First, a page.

The first prototype was fabricated to evaluate the design for strength. The splice was proof tested to 50 pounds while continuity of the fiber was verified with a visible light source. This joint was made with short samples of cable precluding the use of OTDR for loss measurement. In order to evaluate the optical response to hydrostatic pressure and extreme temperature, two long lengths of fiber were spliced onto the ends, therefore the splice loss measurements include two splices outside the chamber. The combined loss as measured by the OTDR was 0.60 db and did not significantly change under 1600 psi. Pressure was held for 20 minutes and then released. The sample was then placed in a standard freezer at −11 C. for 3 hours and showed no degradation. It was then placed into the oven at 47 C. for 2 hours, again no change. This sample was partially dissected and found to be dry under the shrink tubing.

The second splice was fabricated to test to failure in tension. It was first proof tested to 50 pounds with optical continuity verified. Tension was increased to 110 lb without failure then reduced to 45 lb and left at load for 24 hours at approximately 27 C. and 90% relative humidity. The following day it was still continuous but pulled to failure at 70 lb. The bond between the cable jacket and the outer shrink tube gave out.

The next splice was assembled without the steel rod and pulled to break at only 30 pounds. This verified the need for this strengthening element.

The fourth sample was primarily a mechanical joint intended to be abused. The fibers were manually fused and there was no attempt to produce a low loss splice, however during tests an OTDR was used to evaluate any changes to the loss. The splice was pulled in straight tension to 100 pounds then placed around a 6 inch diameter sheave and pulled to 50 pounds with no excess loss. A quick and dirty torque test was conducted next. Nine inches from the each end of the shrink tube the cable was fixed in two vises under slight tension. The center of the splice was grabbed and rotated four times or 1440 degrees with no change in optical loss.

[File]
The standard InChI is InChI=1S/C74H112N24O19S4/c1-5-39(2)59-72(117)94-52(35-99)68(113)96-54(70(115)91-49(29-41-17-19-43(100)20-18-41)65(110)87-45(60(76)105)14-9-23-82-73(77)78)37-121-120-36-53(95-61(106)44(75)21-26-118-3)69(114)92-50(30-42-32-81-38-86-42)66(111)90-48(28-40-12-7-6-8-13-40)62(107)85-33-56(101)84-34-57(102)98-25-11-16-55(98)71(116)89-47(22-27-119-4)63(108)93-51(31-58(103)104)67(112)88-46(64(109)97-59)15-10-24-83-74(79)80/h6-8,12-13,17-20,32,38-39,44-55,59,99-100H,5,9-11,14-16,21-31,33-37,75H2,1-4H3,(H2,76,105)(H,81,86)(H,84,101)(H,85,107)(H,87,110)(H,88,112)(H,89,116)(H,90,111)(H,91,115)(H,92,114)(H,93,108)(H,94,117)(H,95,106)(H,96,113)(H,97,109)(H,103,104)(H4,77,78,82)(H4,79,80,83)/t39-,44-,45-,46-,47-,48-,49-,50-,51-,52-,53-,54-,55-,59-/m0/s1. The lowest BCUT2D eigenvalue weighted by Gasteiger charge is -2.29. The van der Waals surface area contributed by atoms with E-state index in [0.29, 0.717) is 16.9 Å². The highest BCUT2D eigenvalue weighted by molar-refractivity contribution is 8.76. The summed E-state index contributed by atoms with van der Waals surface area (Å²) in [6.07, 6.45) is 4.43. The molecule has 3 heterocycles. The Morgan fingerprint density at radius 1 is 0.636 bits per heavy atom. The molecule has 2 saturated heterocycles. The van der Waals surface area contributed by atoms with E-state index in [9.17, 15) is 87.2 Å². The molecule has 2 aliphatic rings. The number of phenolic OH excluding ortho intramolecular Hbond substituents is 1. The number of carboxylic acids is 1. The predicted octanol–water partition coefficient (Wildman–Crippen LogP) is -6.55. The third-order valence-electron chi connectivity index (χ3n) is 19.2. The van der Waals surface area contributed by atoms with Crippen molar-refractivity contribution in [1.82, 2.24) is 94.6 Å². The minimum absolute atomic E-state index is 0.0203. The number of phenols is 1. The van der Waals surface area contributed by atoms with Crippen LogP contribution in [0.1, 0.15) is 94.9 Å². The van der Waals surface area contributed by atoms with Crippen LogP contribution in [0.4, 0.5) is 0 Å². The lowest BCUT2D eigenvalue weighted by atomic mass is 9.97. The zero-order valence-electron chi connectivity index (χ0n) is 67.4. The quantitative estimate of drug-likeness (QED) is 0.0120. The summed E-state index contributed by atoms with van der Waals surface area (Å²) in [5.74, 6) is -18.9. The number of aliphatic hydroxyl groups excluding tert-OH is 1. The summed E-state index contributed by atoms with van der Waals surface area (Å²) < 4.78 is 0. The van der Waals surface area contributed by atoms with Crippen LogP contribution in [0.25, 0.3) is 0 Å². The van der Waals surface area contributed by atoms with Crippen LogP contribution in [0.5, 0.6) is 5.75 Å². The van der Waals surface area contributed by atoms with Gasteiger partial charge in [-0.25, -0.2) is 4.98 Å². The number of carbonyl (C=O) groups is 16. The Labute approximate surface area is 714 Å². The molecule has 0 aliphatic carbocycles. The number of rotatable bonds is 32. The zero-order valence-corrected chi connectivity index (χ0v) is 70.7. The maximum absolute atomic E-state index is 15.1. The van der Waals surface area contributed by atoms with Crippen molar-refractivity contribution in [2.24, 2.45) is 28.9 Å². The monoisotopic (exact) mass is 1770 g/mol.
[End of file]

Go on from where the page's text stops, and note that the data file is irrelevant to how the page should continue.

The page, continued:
The next four samples (5-8) were fabricated with 12 inch steel rods and 13 inch shrink tubes in an attempt to shorten the assembly time. The results were that assembly time was not reduced, and the break strength seemed to be reduced consistently. The failure mode was always the cable's outer protective jacket slipping over the steel music-wire strength members. To increase the shear transfer from the wires to the jacket (and subsequently to the steel reenforcing rod), the cable was helically twisted around the rod before shrinking down the outer shrink tube. Bench tests showed an increase in tension required to strip or otherwise slip the cable's jacket when helixed, but the splice test results showed little improvement and hence the 12 inch splice design was abandoned. The splice loss, time-to-complete and proof test data were still valid.

Beginning with sample #9 the shrink tube used was Sumitomo W3B2, previously a Raychem product was used. This sample was proof tested to 55 pounds and held for 70 hours with no change in optical loss (0.18 db @ 1550 nm). It was then pressurized to 1600 psi for 68 hours with no changes. A low temperature pressure test was designed to combine stresses on the joint. Two cups of rock salt were mixed with 7 pounds of crushed ice and some water. The temperature was measured at −2 C. This slurry was poured into the pressure vessel and pumped up to 1600 psi and held for 30 minutes. There was never any fluctuation of the optical loss at the splice. The joint was dissected and found dry.